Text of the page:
Subject: Re: Set List - November 12, 1996 - Dubuque From: blackdog ( Date: 15 Nov 1996 05:02:17 GMT I was there. The Five Flags Center was smaller than I had imagined, about like a high school gymnasium. The Kenny Wayne Shepherd Band opened and played for about 45 minutes. This band can really rock! That boy can play the guitar! He closed out his set with Voodo Chile (slight return), although he's not exactly Hendrix, he's damn good. Bob and his band came out about 30 minutes after KWS. It quickly became general admission, and people were crammed in front of the stage. It was my first Dylan concert, but I was amazed at the number of younger people (teenagers) there. These teenagers started crowd surfing and stage diving, which I thought was kind of strange, being a Dylan concert and all. Bob was doing a very good job, and I was impressed. Then all those teenagers decided that since they were already on the stage they may as well go meet Bob. This was kind of interesting to begin with, Bob seemed kind of suprised as well at first. Of course, once one person did it, everyone else decided that they did too. This, in my opinion and also those around me, got very annoying as it continued throughout the show. At times Bob also seemed annoyed, but generally accepted the fact that security was pretty lax. I was disappointed that the concert could have been better if they would have left Bob alone and let him get through the verses of the songs, but overall, I'd say that the band played great and Bob sang very well (except for the parts when the fans were bugging him)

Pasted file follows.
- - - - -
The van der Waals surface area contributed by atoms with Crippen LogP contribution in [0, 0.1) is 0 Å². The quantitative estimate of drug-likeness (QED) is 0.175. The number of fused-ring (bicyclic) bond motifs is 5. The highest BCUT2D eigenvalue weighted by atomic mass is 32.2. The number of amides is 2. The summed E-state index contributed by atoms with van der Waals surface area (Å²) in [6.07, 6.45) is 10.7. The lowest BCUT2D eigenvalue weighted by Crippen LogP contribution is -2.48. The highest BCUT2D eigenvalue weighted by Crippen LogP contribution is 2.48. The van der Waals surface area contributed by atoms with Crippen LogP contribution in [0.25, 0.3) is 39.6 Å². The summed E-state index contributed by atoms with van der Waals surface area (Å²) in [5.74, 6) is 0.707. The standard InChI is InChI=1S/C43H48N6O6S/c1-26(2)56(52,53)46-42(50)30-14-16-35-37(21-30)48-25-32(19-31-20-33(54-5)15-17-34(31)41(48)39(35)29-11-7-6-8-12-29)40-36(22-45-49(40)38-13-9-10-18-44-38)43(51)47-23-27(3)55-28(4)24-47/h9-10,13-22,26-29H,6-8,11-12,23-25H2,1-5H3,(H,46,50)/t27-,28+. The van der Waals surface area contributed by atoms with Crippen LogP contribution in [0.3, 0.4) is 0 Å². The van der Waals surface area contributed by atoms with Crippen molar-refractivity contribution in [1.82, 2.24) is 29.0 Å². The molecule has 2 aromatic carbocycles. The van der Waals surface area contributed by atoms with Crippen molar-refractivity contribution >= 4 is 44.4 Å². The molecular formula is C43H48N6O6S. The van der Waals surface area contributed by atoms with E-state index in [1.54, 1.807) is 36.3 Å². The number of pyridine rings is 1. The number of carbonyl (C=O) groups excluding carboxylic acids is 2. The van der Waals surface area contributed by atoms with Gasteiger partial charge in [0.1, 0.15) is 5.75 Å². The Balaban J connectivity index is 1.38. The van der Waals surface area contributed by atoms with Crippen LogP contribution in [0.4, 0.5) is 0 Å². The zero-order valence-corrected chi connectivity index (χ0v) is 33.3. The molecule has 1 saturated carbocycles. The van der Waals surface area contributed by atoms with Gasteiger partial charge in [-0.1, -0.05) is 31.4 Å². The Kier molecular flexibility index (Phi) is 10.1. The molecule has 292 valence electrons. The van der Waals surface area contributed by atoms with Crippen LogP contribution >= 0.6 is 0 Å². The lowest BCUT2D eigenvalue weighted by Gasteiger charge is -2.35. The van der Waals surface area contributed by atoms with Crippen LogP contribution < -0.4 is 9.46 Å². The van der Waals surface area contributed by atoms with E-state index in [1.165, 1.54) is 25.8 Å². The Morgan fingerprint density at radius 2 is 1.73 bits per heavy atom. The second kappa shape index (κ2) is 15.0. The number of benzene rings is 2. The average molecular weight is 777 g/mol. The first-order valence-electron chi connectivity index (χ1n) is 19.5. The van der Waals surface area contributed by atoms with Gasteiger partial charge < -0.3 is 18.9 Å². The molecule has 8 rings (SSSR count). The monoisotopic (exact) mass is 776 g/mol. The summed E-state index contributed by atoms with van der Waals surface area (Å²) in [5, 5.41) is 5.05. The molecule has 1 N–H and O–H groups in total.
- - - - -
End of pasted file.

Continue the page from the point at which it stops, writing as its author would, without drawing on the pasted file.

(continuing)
Subject: Milwaukee, Mankato and Dubuque From: "Mark H. Withrow" ( Date: Sun, 17 Nov 1996 10:26:20 -0800 Friday night I had the pleasure of seeing Nicholas Paytonās very talented quintet at the Jazz Showcase. Sadiejane had stopped by on her way to the Milwaukee concert, so the company was good. Although I would be attending three of Bob Dylanās concerts in the next four days, this would be the last time I would be part of an attentive audience that had come to listen to the music. Saturday it was off to Milwaukee for my first Dylan concert since the powerful House of Blues concerts last August. Joined by Beth (soon to be starring in the Milwaukee production of The Greatest Christmas Pagent Ever), we were now a threesome. We hit the door at Katyās diner and Christineās warm smile brought back my fond memories of those August shows in a rush. Had the distinct pleasure of meeting Bill & Ray and other Dylan fans. Do others share my conviction that admirers of Dylanās music are some of the finest people oneās likely to meet? Winterās wind had swept in, driven down from the boundary waters across the land of 1,000 lakes like a dog in flight to the doorstep of the Eagles Ballroom, Milwaukee. The ballroom had certainly been easier on the eye at one time, but the same could be said of this fan. Point is, it was funky room. Couples had danced here in tender embrace once, gliding across the floor in a graceful steps to sounds that echoed off of paint now peeled, cracked and crumbling. Whether or not Kenny Wayneās collection of lifted riffs peeled further the paint, none can say. Bobās people cleaned up the sound rather nicely and it was show time. What had been done with the seating charts was very much in the wrong. Also wrong were the three talking drunks to my right. One slumped in his chair, chin on chest, whilst his buddy pawed at the hair of a woman whose Other had left his seat. The third went to procure more refreshments. His loss. Bob and band hit the stage. He was in strong voice from the start. Simple Twist Of Fate was the first surprise and very pleasant one at that. Some have noted that the autumn tour is producing fewer surprises than normal and this seems a fair gripe. I suspect that the new year holds surprises we canāt now imagine. When it comes to the art of Bob Dylan, there is always reason for optimism. I miss the quieter acoustic sets of the past couple of years. The drummer should go away or, like Sadie sez, join in on the wee drums for something completely different. (Itās not too late for a violinist to be added for Ī97, is it?) It Takes A Lot To Laugh, It Takes A Train To Cry was very nice. Silvio needs a rest, even if it does get people up and dancing. One Too Many Mornings was especially memorable. I like the arrangement. This was about the last time Iād really feel the audience listening for the next couple of shows (as opposed to concerts). By the time I And I started I was at the edge of the stage. This special song is a most welcome addition to the autumn tour. It wasnāt Oslo or Brussels ā95, but Iām not complaining. I love this song. J. J. had room to groove on this one. The rest of the night was predictable, if solid. The stage antics had started and would build to a Dubuqueian crescendo by Tuesday evening. I saw Dylan at Minneapolisā Target Center in ā95 and didnāt care for the space. Over 12,000 attended and the intimacy factor was next to zero. The Civic Center in Mankato is like Son of Target: A smaller, if equally sterile venue. I clicked my heels together three times, whispering, "Thereās no place like the House of Blues," to no avail. Another strong performance from Bob and band. Highlights for me included Tom Thumb's Blues, My Back Pages, One Too Many Mornings and Iāll Remember You. The stage antics were more pronounced than in Milwaukee. Iāve always appreciated the stage rush being allowed/encouraged, but young men thumping their chests before diving off of the stage into the crowd bores me. Also, there seems to be a fine line between the type of dancing on stage that reflects being into the music and another type that reflects narcissism. At the Five Flags Center Arena in Dubuque, Iowa, things only got worse. I had a great time despite the nonsense, and donāt expect to ever attend another show like this one. Many highlights to these ears: Shelter, Most Likely and Sweet Marie really stood out. Still, the stage diving, body surfing and kissing/high-fives detracted from the music. This time things went way too far. Vocals and riffs were lost to the well-wishers and cheek kissers who had little interest in listening. Had this been my only Dylan concert of the year I probably would have been pissed. Down front with Christine and Ray, I couldnāt help but smile, shimmy and shake. The dancing is important. Hell, Iām not yet so long in the tooth as to have forgotten that. Yet my smile faded when the acoustic set came and the diversionary antics did not subside. Would a simple gesture from Bob have calmed the stage-climbing youths for a few songs? I suspect so. To Ramona and Friend of the Devil never had a chance to gain any momentum or build any intensity The listening is important, too. Bruised but not broken, distracted but not too disappointed, I look forward to the South Bend concert. The people and the places from my tri-state trip will linger in my mind longer than the shows this time out. Iām richer for having been to see the Gypsy again. Those who never stopped jumping and diving long enough to listen are the poorer for it. If this is what it takes for a 56 year old artist to keep his share of a market dominated by 20-somethings, Iām glad I have tapes to LISTEN to. Mark